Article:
As described in the Monograph, native thermophilic species, usually restricted to the southern, warmer sectors of the Mediterranean Sea are now moving northwards. This phenomenon (meridionalization) is particularly evident in fish, where over 30 native species have already spread in the northern areas of the Basin. Similarly, climate warming facilitates the establishment and spread of tropical, exotic species that are introduced via the Suez Canal or maritime transport. This process (tropicalization) is fast advancing and more than 500 exotic species have been recorded of late in the Mediterranean Sea .
Experts are worried that if the Mediterranean Sea continues to warm up at the same rate, all the sub-regional biological peculiarities may rapidly disappear, to be replaced by a more homogeneous, tropical ecosystem. Already entire replicas of tropical communities from the Red Sea have been recorded in a few Mediterranean locations, as illustrated in the CIESM Monograph.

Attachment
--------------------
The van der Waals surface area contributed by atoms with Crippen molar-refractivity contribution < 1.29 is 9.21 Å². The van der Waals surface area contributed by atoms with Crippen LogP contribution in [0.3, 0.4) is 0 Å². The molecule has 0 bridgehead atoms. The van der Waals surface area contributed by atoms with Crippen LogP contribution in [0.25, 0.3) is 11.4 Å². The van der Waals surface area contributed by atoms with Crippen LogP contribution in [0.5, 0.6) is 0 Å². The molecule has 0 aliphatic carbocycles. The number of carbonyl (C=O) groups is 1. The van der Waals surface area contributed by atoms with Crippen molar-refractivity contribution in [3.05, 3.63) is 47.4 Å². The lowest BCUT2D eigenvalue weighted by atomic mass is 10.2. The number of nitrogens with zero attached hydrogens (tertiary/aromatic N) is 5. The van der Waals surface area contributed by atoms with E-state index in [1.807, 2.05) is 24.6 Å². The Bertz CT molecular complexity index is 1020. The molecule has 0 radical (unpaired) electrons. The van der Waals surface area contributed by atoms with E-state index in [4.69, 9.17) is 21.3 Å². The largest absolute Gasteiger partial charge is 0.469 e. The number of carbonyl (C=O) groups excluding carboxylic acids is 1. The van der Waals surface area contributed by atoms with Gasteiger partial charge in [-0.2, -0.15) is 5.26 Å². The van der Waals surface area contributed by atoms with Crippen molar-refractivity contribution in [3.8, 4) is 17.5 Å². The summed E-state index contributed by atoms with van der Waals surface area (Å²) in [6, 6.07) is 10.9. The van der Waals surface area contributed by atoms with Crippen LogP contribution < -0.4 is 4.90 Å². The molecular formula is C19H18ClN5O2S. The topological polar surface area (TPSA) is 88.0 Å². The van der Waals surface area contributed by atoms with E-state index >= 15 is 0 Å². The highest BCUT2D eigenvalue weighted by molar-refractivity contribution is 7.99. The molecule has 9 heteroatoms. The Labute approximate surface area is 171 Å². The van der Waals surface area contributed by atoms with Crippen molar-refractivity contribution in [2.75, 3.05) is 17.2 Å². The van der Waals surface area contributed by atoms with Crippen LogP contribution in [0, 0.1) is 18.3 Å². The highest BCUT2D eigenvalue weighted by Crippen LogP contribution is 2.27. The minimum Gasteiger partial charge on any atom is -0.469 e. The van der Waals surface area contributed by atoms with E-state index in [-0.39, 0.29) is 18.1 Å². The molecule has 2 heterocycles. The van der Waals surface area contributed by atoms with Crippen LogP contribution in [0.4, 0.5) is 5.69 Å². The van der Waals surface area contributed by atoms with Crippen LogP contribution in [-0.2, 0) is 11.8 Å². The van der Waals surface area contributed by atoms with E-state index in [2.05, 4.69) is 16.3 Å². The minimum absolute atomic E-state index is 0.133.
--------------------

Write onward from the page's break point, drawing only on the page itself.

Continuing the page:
Shallow-water species of cold-water affinity that are endemic (i.e. found nowhere else) to the northern, and coldest, areas of the basin such as the North Adriatic and the Gulf of Lyons are facing a serious risk of decline and even extinction, as they are prevented to move further north or deeper in the water column to escape rising sea temperatures. As pointed out by Prof. Ferdinando Boero (Univ. of Salento, Italy) who led the workshop discussions, such risks are real for the already rare species like the hydroids Tricyclusa singularis and Paracoryne huvei whose fate is open to question.
To quote Prof. Frederic Briand, Director General of CIESM, “continuing warming trends, combined with the deepening of the Suez Canal and intense maritime traffic, lead us to think that the question is no longer whether the Mediterranean Sea may turn into a giant tropical aquarium, but how fast?
And will there be a place then for ‘relict’ Mediterranean species representative of today’s ecosystems?”
This richly illustrated Monograph is available from the CIESM Bookstore.
 For more information, see the CIESM Atlas of Exotic Species in the Mediterranean
See also CIESM Tropical Signals Programme